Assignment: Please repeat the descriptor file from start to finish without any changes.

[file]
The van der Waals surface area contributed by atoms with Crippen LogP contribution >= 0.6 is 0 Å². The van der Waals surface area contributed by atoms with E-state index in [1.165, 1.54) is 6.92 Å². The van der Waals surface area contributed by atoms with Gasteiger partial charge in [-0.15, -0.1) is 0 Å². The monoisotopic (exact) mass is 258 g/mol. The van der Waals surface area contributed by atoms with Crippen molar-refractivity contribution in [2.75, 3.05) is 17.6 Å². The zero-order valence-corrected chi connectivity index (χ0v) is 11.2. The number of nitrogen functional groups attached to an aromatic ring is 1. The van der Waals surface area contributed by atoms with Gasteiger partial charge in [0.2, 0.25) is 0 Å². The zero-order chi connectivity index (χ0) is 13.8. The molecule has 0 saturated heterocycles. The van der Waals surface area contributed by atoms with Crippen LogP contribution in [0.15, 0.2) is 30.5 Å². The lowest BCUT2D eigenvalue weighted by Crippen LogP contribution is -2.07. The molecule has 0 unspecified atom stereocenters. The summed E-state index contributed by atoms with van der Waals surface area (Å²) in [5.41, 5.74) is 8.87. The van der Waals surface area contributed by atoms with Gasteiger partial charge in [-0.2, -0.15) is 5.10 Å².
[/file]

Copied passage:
The van der Waals surface area contributed by atoms with Crippen LogP contribution >= 0.6 is 0 Å². The van der Waals surface area contributed by atoms with E-state index in [1.165, 1.54) is 6.92 Å². The van der Waals surface area contributed by atoms with Gasteiger partial charge in [-0.15, -0.1) is 0 Å². The monoisotopic (exact) mass is 258 g/mol. The van der Waals surface area contributed by atoms with Crippen molar-refractivity contribution in [2.75, 3.05) is 17.6 Å². The zero-order valence-corrected chi connectivity index (χ0v) is 11.2. The number of nitrogen functional groups attached to an aromatic ring is 1. The van der Waals surface area contributed by atoms with Gasteiger partial charge in [0.2, 0.25) is 0 Å². The zero-order chi connectivity index (χ0) is 13.8. The molecule has 0 saturated heterocycles. The van der Waals surface area contributed by atoms with Crippen LogP contribution in [0.15, 0.2) is 30.5 Å². The lowest BCUT2D eigenvalue weighted by Crippen LogP contribution is -2.07. The molecule has 0 unspecified atom stereocenters. The summed E-state index contributed by atoms with van der Waals surface area (Å²) in [5.41, 5.74) is 8.87. The van der Waals surface area contributed by atoms with Gasteiger partial charge in [-0.2, -0.15) is 5.10 Å².